Keeping you informed 

After voters approved issuance of the street bond, the next steps are to issue the bond, plan for engineering work and prepare for accelerated road construction in 2019.

Read about the streets that are scheduled to be repaired or replaced in 2019


For some history on the planning that went into the bond, Watch the Mayor’s bond presentation.

Property owners in Northville can assess their cost for the street bond by using the online calculator. You can find your taxable value on your summer 2018 tax statement or by looking up your property here: property tax and assessing lookup. The taxable value is no more than half of the market value. The calculator multiplies your taxable value by 0.00098.



Calculate Your Estimated Cost

To determine your estimated additional cost for the street bond, multiply your home's taxable value by .00098.

Example:

Home's Taxable Value $125,000

Multiply $125,000 x .00098 $122.50

Your calculator...

Enter your home's taxable value: $   

Your estimated additional cost: $ 

Q&A about the 2018 street bond
1. Why do we need a street bond?
The amount of funds budgeted annually for street repair and replacement, approximately $550,000 per year, is not sufficient to keep pace with the rate at which streets are deteriorating. At present, 46.5% of Northville streets have a “poor” rating … which means that we are repairing streets when they get closer to the “replacement” condition. This is a very expensive way to maintain streets. It also results in people driving on streets that are more likely to develop potholes and crumbling conditions.
2. How much will I need to pay for the street bond?
The estimated millage to be levied beginning in 2019 would be 0.9787 mills (98¢ per $1,000 of taxable value). That would be used for the issuance of a $3,050,000 Street Improvement Bond, paid for over 10 years ($50,000 of that amount covers the cost of issuing the bonds). The average residential taxpayer has a taxable value of $139,943, which amounts to an increase of $137 on their 2019 City tax bill. That increase would continue for a total of 10 years.
3. Will new property development share in the cost?
Any new development in the City will pay its share of the bond once the property is on the tax rolls at its new value. If there is any new development, this will reduce the amount of tax paid by existing property owners over the 10-year bond period. In addition, developers would be responsible for most of the cost of street improvements (new traffic signals, turn lanes, passing lanes) directly resulting from the development.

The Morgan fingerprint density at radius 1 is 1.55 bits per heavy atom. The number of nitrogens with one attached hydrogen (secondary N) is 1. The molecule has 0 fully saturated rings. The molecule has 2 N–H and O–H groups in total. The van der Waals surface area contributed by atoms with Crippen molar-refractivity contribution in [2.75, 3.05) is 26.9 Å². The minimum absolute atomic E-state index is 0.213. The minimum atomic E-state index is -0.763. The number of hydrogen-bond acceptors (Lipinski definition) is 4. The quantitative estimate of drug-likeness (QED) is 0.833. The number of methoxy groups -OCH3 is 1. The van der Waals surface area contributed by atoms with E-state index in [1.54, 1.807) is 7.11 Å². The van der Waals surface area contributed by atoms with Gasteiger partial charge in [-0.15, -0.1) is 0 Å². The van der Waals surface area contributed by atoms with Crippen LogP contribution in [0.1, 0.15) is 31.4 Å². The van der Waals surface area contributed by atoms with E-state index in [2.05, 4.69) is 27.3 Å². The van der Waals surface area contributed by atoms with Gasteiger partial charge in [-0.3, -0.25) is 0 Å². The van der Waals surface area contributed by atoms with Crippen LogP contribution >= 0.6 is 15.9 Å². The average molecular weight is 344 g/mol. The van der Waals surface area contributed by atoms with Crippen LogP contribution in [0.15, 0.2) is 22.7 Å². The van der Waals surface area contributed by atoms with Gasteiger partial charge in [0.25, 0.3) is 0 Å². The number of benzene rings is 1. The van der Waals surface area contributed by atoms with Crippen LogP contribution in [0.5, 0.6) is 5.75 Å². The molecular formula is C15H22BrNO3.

4. How will the Street Bond change the way streets are repaired?
The City currently spends approximately $550,000 per year to repair streets. Bond funds will be able to bring most street conditions up to “good” before they deteriorate to a condition that requires costly reconstruction. Engineers and financial analysts have determined that reconstructing failed streets later is much more expensive than repairing and resurfacing streets now. The total costs of maintenance and street reconstruction are projected to be $2.5 million lower over the following 15 years, if the bond issue passes, than if the City continues to spend funds in its present manner. (Refer to Engineer’s chart of poor/fair/good streets.)
5. How will the bond money be allocated?
The bond funds would be combined with the City’s existing street millage and $1,050,000 from reserve funds to finance an infusion of $6.25 million into street repairs and replacement over the next four years. After spending these initial funds, the City would continue to use its existing street millage (currently 1.68 mills), which generates about $550,000 annually, to repair and maintain the improved street system. (See financial chart showing infusion.)
6. How do we know that funds from the bond issue will be spent on streets?
The wording of the ballot language stipulates that funds from the bond issue must be used “to pay the cost of acquiring and constructing street improvements throughout the City, consisting of paving, repaving, grading, resurfacing, reconstructing and improving streets, including curb, gutter, sidewalk, drainage and related improvements.”